A question about tube biasing

Discussion in 'General Electronics Chat' started by boogie, Apr 19, 2011.

  1. boogie

    Thread Starter New Member

    Jan 10, 2010
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    Hello friends

    I'm having some difficulties trying to understand the theory behind tube biasing, specifically in the following example from the NEETS tutorial:
    http://www.tpub.com/content/neets/14178/css/14178_38.htm

    My problem is that in the above link they say that "the grid is more negative (-6 volts) than the cathode"
    Well how is this possible if in the diagram it refers to - http://www.tpub.com/content/neets/14178/css/14178_37.htm
    The cathode is connected to the (-300 volts) power supply. Obviously (-300) is more negative than (-6), so what am I missing?
     
    Last edited: Apr 19, 2011
  2. SgtWookie

    Expert

    Jul 17, 2007
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    Well actually, the cathode is generally connected to ground, so it has a 0v potential.
    The plate supply voltage (usually called B+) is a high positive voltage.
    The grid bias is around -6v, and biased so that the output is around 1/2 to 2/3 the plate voltage.

    In the 2nd link you posted, have a look at the battery labeled Ecc; it's connected with its' positive terminal to the cathode, and the negative terminal to the grid via a signal transformer secondary winding. The winding keeps the average voltage on the grid at the cathode voltage, less Ecc, which is specified as -6v (it actually should have been specified as 6v, as the double negative confuses the issue).
     
  3. boogie

    Thread Starter New Member

    Jan 10, 2010
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    Thanks for your reply SgtWookie but how is this possible? In the diagram, you can clearly see that the cathode is connected to the negative side of Ebb (-300 volts) and from what I understand there must be some negative charge going into the cathode since it emits electrons...
     
  4. boogie

    Thread Starter New Member

    Jan 10, 2010
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    Wait a moment ... I just noticed that the negative terminal of Ecc is also in series with the negative terminal of Ebb so maybe that's it? it explains why the grid is more negative than the cathode (by 6 volts) although, the text presents the grid voltage as an absolute -6 volts (not -6 compared to the cathode which would make the grid -306 volts)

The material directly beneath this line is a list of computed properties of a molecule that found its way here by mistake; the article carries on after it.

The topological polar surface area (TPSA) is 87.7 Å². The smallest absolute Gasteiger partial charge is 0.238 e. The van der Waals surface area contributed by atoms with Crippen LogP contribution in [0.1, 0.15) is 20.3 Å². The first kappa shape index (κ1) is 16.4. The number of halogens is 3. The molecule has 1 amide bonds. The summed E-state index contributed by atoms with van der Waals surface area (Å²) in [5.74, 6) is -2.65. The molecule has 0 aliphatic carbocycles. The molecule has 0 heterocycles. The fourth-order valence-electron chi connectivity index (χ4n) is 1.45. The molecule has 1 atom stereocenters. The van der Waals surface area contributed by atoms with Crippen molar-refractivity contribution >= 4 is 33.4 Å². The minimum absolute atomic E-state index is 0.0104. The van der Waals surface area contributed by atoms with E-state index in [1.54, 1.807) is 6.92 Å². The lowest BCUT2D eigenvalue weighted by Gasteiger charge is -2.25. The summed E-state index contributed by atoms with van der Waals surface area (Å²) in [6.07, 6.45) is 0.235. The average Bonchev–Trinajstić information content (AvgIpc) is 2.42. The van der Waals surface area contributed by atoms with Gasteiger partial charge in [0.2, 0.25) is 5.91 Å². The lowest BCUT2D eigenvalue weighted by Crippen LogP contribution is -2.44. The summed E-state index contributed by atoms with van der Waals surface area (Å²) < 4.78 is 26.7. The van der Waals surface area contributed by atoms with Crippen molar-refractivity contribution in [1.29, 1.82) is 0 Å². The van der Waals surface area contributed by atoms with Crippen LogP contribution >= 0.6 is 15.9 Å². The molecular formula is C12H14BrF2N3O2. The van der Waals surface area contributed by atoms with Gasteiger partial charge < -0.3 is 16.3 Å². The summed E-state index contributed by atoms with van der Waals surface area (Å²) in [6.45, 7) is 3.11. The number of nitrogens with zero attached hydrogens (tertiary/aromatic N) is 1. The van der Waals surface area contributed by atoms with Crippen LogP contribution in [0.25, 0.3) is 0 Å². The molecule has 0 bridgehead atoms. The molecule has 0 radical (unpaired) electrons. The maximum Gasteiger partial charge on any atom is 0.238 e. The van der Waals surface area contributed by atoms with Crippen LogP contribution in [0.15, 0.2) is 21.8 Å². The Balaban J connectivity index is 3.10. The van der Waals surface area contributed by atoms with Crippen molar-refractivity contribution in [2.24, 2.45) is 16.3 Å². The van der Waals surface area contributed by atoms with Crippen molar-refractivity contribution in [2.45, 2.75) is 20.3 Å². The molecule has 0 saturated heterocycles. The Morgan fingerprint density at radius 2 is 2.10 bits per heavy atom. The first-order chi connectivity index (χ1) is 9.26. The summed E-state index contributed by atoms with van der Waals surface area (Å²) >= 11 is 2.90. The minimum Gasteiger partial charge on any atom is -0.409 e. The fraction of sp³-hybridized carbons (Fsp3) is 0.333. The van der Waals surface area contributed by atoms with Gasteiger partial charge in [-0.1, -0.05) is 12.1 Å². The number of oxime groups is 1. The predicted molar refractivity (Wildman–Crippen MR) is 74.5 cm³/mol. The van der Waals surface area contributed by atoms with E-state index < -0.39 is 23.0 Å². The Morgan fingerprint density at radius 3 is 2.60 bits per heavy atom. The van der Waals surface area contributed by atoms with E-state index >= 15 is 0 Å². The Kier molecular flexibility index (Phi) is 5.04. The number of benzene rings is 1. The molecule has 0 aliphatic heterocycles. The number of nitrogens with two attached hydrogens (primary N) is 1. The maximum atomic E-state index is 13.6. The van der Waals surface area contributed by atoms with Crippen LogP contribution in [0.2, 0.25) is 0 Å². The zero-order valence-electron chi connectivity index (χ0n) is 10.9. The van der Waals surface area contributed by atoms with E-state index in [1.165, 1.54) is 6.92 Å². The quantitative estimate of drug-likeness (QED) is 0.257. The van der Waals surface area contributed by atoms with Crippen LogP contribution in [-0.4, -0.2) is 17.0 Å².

So ... what am I missing?
     
  5. BillB3857

    Senior Member

    Feb 28, 2009
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    If you look closely at the diagram you referenced in your first post, there is no ground or zero volt reference. If you were to supply ground to the cathode of the tube, I think things will become very clear.
     
  6. SgtWookie

    Expert

    Jul 17, 2007
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    The text does not give absolute voltages - just relative voltages - and the voltages of Ebb, Ecc.

    Ebb is given as 300 VDC, so the positive side of Ebb is 300 volts more positive than the negative side of Ebb. The negative side of Ebb is connected to the cathode, and also to the positive side of Ecc. Ecc is given as -6 VDC (it should have been specified as 6 VDC instead).

    The negative side of Ecc is connected to the grid via the secondary winding on the transformer, so the average voltage on the grid will be 6v less than the cathode voltage.

    As BillB3857 mentioned, it becomes easier if you consider the cathode as attached to ground, or zero volts.
     
  7. boogie

    Thread Starter New Member

    Jan 10, 2010
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    Thanks ... I think I get it now
     
  8. Adjuster

    Well-Known Member

    Dec 26, 2010
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    There are various ways to apply bias to a tube, not necessarily using a separate voltage source. Whatever method is used, the control grid potential is considered in relation to that of the cathode.

    The diagram you refer to shows battery biassing of the grid to -6V with respect to the cathode, and the anode returned to a load resistor 300V positive of the cathode. There is no ground connection shown, but this is not necessary to establish the relative potential of the electrodes.

    In a lot of tube circuits, the control grid bias is not provided by a dedicated supply. In this case, the grid is typically returned to the negative end of the main supply. Resistance is placed in series with the cathode return so that the cathode is raised to a small positive voltage, so that the grid is relatively negative. See link: http://www.tpub.com/content/neets/14178/css/14178_43.htm

    This wastes a little bit of power, and reduces the relative anode voltage, but it does tend to stabilise the anode current by means of a negative feedback effect.
     
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